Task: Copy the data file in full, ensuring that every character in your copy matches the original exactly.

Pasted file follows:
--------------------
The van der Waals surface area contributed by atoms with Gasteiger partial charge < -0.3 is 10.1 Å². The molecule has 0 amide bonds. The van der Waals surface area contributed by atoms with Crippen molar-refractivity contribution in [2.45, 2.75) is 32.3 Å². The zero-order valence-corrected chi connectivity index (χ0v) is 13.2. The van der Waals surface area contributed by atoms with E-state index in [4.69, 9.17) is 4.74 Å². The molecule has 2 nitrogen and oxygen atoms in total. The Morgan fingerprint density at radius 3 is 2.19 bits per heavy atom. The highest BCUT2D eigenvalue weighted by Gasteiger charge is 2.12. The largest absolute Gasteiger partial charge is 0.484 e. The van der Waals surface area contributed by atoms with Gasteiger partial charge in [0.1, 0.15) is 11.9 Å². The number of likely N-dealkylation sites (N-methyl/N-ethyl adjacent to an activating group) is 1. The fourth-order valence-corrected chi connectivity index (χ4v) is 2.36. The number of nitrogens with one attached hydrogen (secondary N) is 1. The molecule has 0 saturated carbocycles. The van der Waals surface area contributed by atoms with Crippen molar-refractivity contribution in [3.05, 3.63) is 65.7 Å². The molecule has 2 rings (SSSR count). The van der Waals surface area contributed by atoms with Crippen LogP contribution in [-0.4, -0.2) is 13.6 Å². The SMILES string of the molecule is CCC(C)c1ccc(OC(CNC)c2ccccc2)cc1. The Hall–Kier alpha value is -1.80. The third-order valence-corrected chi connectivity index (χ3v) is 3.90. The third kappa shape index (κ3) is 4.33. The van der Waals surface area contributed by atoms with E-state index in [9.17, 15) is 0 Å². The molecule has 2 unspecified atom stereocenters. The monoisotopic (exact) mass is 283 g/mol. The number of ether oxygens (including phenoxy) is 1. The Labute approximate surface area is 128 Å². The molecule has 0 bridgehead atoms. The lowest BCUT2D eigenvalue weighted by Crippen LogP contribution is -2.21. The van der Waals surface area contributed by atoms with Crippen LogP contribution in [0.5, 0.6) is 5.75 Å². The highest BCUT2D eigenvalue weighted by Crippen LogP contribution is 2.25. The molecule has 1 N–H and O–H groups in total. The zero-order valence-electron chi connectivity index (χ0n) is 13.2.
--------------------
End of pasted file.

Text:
The van der Waals surface area contributed by atoms with Gasteiger partial charge < -0.3 is 10.1 Å². The molecule has 0 amide bonds. The van der Waals surface area contributed by atoms with Crippen molar-refractivity contribution in [2.45, 2.75) is 32.3 Å². The zero-order valence-corrected chi connectivity index (χ0v) is 13.2. The van der Waals surface area contributed by atoms with E-state index in [4.69, 9.17) is 4.74 Å². The molecule has 2 nitrogen and oxygen atoms in total. The Morgan fingerprint density at radius 3 is 2.19 bits per heavy atom. The highest BCUT2D eigenvalue weighted by Gasteiger charge is 2.12. The largest absolute Gasteiger partial charge is 0.484 e. The van der Waals surface area contributed by atoms with Gasteiger partial charge in [0.1, 0.15) is 11.9 Å². The number of likely N-dealkylation sites (N-methyl/N-ethyl adjacent to an activating group) is 1. The fourth-order valence-corrected chi connectivity index (χ4v) is 2.36. The number of nitrogens with one attached hydrogen (secondary N) is 1. The molecule has 0 saturated carbocycles. The van der Waals surface area contributed by atoms with Crippen molar-refractivity contribution in [3.05, 3.63) is 65.7 Å². The molecule has 2 rings (SSSR count). The van der Waals surface area contributed by atoms with Crippen LogP contribution in [-0.4, -0.2) is 13.6 Å². The SMILES string of the molecule is CCC(C)c1ccc(OC(CNC)c2ccccc2)cc1. The Hall–Kier alpha value is -1.80. The third-order valence-corrected chi connectivity index (χ3v) is 3.90. The third kappa shape index (κ3) is 4.33. The van der Waals surface area contributed by atoms with E-state index in [9.17, 15) is 0 Å². The molecule has 2 unspecified atom stereocenters. The monoisotopic (exact) mass is 283 g/mol. The number of ether oxygens (including phenoxy) is 1. The Labute approximate surface area is 128 Å². The molecule has 0 bridgehead atoms. The lowest BCUT2D eigenvalue weighted by Crippen LogP contribution is -2.21. The van der Waals surface area contributed by atoms with Crippen LogP contribution in [0.5, 0.6) is 5.75 Å². The highest BCUT2D eigenvalue weighted by Crippen LogP contribution is 2.25. The molecule has 1 N–H and O–H groups in total. The zero-order valence-electron chi connectivity index (χ0n) is 13.2.